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Gary Bekker Closes Years of Service to Global Mission

Norma and Gary Bekker (center) at the Synod 2019 banquet recognizing Gary’s retirement.
Norma and Gary Bekker (center) at the Synod 2019 banquet recognizing Gary’s retirement.
Karen Huttenga

Gary Bekker, who has had a varied and faithful career within and for the Christian Reformed Church, will retire this month. Bekker’s CRC-connected vocations include roles as an educator, academic dean, pastor, missionary and church leader. He served 16 years as director of Christian Reformed World Missions, leaving that role in 2017 as the agency joined with Home Missions.

For the past two years Bekker has directed a group of three leadership training ministries: Timothy Leadership Training Institute, Global Coffee Break, and Educational Care, which have recently unified under the name Raise Up Global Ministries.

Bekker said he's had a lifelong “curiosity and concern for people who did not look or live like me.” Perhaps it was coming from a childhood in smalltown Pennsylvania. It was a diverse community of coal miners, farmers, and woodcutters, as well as scientists and scholars, of which his father was one.

Bekker’s commitment to living out a Reformed worldview was solidified at Trinity Christian College in Palos Heights, Ill., and Calvin Theological Seminary, where he received degrees. In 1977, Bekker went to the Philippines as a missionary teaching and church planting on Negros Island. For Bekker, this was an eye-opening and challenging experience that would serve him well in future work.

Subsequently, he earned a doctorate in education at Michigan State University and then taught missions and church education at Gordon-Conwell Theological Seminary in South Hamilton, Mass. During this time, he also pastored a local CRC congregation for two years.

In 1995, Bekker accepted the role of academic dean at Calvin Seminary. As much as he enjoyed academia, his “mind and heart needed more than what that life could offer.”

In 2000, Bekker was invited to become the director of Christian Reformed World Missions. This would become Bekker’s deep passion and his longest place of service. (2001 to 2017)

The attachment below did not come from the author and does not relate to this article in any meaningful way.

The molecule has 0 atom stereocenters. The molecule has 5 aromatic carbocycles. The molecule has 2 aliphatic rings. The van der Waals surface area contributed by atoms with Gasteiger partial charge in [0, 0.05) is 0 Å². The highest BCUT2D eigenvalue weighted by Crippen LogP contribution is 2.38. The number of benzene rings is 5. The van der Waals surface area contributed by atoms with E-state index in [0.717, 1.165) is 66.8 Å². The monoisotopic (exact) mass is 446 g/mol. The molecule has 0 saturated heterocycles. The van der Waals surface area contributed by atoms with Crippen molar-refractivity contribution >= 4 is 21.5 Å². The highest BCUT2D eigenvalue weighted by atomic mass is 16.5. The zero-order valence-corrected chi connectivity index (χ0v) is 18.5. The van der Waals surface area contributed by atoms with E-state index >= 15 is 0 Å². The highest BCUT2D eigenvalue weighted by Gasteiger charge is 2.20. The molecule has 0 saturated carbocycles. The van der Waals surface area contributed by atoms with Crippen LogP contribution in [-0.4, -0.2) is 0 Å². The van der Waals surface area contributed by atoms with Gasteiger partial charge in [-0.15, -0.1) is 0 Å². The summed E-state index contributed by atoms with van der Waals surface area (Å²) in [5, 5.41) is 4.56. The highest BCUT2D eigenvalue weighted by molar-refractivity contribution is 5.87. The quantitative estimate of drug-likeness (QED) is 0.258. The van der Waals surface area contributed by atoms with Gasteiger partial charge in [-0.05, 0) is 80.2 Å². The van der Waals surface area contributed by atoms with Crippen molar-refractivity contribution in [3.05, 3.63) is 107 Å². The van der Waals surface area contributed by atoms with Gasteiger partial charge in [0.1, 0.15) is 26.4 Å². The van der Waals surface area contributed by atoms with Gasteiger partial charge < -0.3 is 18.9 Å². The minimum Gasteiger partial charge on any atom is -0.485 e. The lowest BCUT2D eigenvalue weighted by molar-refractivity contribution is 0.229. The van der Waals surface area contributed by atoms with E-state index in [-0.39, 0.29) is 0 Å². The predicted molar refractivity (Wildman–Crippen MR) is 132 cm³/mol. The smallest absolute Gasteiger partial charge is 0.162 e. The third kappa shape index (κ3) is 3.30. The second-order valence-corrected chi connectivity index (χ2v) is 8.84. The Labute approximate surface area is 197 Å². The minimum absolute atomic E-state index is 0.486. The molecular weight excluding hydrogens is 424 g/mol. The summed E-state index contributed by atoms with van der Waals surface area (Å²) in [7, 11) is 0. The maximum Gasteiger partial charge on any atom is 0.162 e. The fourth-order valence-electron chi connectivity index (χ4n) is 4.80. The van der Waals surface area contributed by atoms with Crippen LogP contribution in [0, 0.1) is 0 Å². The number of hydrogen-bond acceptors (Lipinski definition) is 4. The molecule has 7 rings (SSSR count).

On Sept 11, 2001, just 10 days after beginning the CRWM directorship, terrorists’ planes flew into the World Trade Center towers in New York. This single event changed the work of global missions, security, and the entire world’s perspective on safety.

“It was a dramatic beginning,” Bekker said, and its impact would not let up for the next 16 years.

Bekker’s great joy was to visit missionaries in the field. He aimed to always improve accountability and responsible stewardship within the denomination, providing support and advice for continued reorganization and restructuring with a mind to the safety of field workers. Bekker also valued the role of the CRWM board, providing board members with the opportunity to experience the work of CRWM first hand. 

Bekker’s CRWM era culminated in uniting World Missions with Home Missions to form Resonate Global Mission. This unification was significant and important to Bekker as the church needed to gather its mission, purpose and resources to meet the needs of a new global reality, at home and abroad. Bekker is grateful to have been part of that arduous yet necessary process.


Bekker was honored at the June 2019 Synod (annual general assembly) during a luncheon that was shared with delegates and visitors.

“The CRC does well to pray,” he reflected, “not for survival but for God’s direction and an obedient heart and for a way of serving Christ with others. If we do so, we ought to be prepared for lots of God’s surprises.”

Ko Spyksma, a member at Living Hope CRC in Abbotsford, B.C., and former CRWM board member noted, “Gary Bekker loves the CRC with his life.”

Bekker’s family has experienced this love first hand. Norma, his wife of 42 years, his children, grandchildren, parents, and in-laws all have been traveling companions with Bekker on this journey. None of this would have transpired “without Norma’s quiet, rock-solid faith in God and willingness to explore where he wanted us to go,” Bekker said.

Bekker’s immediate plans will be to spend time with his wife and family and also to fish. No doubt the years ahead will be a continuation of the “Jesus–follower fishing” that he was called to these past many years.

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